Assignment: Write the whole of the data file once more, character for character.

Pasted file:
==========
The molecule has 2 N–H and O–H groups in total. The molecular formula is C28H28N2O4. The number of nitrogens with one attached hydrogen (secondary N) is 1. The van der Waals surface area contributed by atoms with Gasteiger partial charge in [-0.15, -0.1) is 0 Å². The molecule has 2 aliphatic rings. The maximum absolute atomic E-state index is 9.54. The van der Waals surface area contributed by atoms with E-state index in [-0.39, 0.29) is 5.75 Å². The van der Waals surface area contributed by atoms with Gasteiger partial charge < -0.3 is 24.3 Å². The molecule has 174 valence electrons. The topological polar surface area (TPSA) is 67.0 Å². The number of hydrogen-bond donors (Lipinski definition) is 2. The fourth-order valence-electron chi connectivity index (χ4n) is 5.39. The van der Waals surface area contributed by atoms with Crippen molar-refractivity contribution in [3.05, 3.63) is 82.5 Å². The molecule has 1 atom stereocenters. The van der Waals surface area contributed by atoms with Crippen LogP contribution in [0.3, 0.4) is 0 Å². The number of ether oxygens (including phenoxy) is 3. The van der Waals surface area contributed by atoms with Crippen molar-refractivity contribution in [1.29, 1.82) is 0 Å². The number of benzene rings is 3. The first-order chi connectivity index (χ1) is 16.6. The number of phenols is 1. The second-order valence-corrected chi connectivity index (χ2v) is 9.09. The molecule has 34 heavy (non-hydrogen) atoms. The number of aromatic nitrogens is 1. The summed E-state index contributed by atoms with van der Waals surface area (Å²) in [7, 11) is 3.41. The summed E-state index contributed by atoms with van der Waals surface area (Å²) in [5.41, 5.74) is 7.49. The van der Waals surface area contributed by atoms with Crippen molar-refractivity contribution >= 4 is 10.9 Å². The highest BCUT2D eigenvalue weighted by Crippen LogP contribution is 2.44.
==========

The molecule has 2 N–H and O–H groups in total. The molecular formula is C28H28N2O4. The number of nitrogens with one attached hydrogen (secondary N) is 1. The van der Waals surface area contributed by atoms with Gasteiger partial charge in [-0.15, -0.1) is 0 Å². The molecule has 2 aliphatic rings. The maximum absolute atomic E-state index is 9.54. The van der Waals surface area contributed by atoms with E-state index in [-0.39, 0.29) is 5.75 Å². The van der Waals surface area contributed by atoms with Gasteiger partial charge < -0.3 is 24.3 Å². The molecule has 174 valence electrons. The topological polar surface area (TPSA) is 67.0 Å². The number of hydrogen-bond donors (Lipinski definition) is 2. The fourth-order valence-electron chi connectivity index (χ4n) is 5.39. The van der Waals surface area contributed by atoms with Crippen molar-refractivity contribution in [3.05, 3.63) is 82.5 Å². The molecule has 1 atom stereocenters. The van der Waals surface area contributed by atoms with Crippen LogP contribution in [0.3, 0.4) is 0 Å². The number of ether oxygens (including phenoxy) is 3. The van der Waals surface area contributed by atoms with Crippen molar-refractivity contribution in [1.29, 1.82) is 0 Å². The number of benzene rings is 3. The first-order chi connectivity index (χ1) is 16.6. The number of phenols is 1. The second-order valence-corrected chi connectivity index (χ2v) is 9.09. The molecule has 34 heavy (non-hydrogen) atoms. The number of aromatic nitrogens is 1. The summed E-state index contributed by atoms with van der Waals surface area (Å²) in [7, 11) is 3.41. The summed E-state index contributed by atoms with van der Waals surface area (Å²) in [5.41, 5.74) is 7.49. The van der Waals surface area contributed by atoms with Crippen molar-refractivity contribution >= 4 is 10.9 Å². The highest BCUT2D eigenvalue weighted by Crippen LogP contribution is 2.44.